Tuesday, May 31, 2016

review of The Distance to Home 5.31.16

Sometimes we look for books to heal us.  Sometimes we look for books that we can find ourselves in.  Sometimes we look for books to teach us something new.  But we always want to get lost in the story.  

However you approach this book, it's one that you will get lost in.  It's a book that might help the right reader.  It's a book that tells us how someone might heal.  It's a book that helps us understand.  It's a book that I would have loved as a kid.  It's a book I loved as an adult.  It's a book I can't wait to pass on to readers today.

The Distance To Home
The Distance to Home
by Jenn Bishop
published by Alfred A. Knopf
June 28, 2016

Goodreads summary:
Last summer, Quinnen was the star pitcher of her baseball team, the Panthers. They’re headed for the championship, and her loudest supporter at every game was her best friend and older sister, Haley. 

This summer, everything is different. Haley’s death, at the end of last summer, has left Quinnen and her parents reeling. Without Haley in the stands, Quinnen doesn’t want to play baseball. It seems like nothing can fill the Haley-sized hole in her world. The one glimmer of happiness comes from the Bandits, the local minor-league baseball team. For the first time, Quinnen and her family are hosting one of the players for the season. Without Haley, Quinnen’s not sure it will be any fun, but soon she befriends a few players. With their help, can she make peace with the past and return to the pitcher’s mound?

As a teacher, I can find great things about this story:

* I loved the alternating chapters.  Often we see alternating chapters told in different voices so we get different perspectives.  This time each chapter is told in an alternating period of time - one the summer before the accident, one the summer after.  The voice of Quinnen is remarkably different and I love seeing the story and character development through the writing and organization.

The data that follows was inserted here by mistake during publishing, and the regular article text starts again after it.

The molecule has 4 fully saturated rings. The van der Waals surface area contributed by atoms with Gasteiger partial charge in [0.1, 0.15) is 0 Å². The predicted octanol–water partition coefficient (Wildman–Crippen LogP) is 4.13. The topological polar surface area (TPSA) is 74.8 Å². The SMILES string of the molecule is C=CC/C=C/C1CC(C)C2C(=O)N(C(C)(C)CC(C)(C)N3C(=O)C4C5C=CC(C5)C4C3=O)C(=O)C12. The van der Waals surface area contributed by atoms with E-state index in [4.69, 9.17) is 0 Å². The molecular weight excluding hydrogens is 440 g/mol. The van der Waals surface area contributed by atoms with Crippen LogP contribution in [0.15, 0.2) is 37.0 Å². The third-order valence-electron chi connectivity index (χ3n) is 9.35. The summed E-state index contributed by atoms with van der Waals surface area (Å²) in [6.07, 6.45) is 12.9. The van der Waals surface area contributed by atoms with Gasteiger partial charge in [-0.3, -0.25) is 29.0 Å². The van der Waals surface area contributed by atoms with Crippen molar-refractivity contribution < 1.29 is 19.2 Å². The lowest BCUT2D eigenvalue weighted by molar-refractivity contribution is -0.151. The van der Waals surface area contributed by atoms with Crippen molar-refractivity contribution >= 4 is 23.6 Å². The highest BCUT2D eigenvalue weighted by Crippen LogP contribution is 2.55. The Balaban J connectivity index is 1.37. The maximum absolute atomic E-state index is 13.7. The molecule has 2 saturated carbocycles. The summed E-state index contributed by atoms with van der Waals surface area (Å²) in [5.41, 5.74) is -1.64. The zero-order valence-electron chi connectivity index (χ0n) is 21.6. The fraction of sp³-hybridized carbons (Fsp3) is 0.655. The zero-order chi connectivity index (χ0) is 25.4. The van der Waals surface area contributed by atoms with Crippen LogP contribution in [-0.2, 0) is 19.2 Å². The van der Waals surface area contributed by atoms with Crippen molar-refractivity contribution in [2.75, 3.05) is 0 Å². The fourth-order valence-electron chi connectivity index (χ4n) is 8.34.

* This story has a great middle grade feel.  When dealing with a heavy subject, I find some middle grade stories go so deep into the development of the "event", that it loses an authentic kid voice.  This audience of this book is a middle grade reader - keep it real!

* I love how baseball is infused into the story.  Quinnen's passion is for sports, particularly baseball.  We see Quinnen's world gets rocked by this horrible accident and her world falls apart.  I love that baseball is a piece that helps her bring it back together.

* The characters in the story are very real.  Each one adds a piece to the storyline.  They are flawed characters but they each own up to it and help Quinnen change and grow.  This would be a great book to study the development of Quinnen's character and how her relationships with the secondary characters shape that development.

As a reader, I can tell you:

* actually, I've told you enough.  I'm going to leave you with the advice to make sure this is on your summer TBR list.  Enjoy it, then enjoy getting it in the hands of readers this fall.

1 comment:

  1. I'll probably buy it, but I wish it had been a happier book, and that it concentrated more on Quinnen's ball career!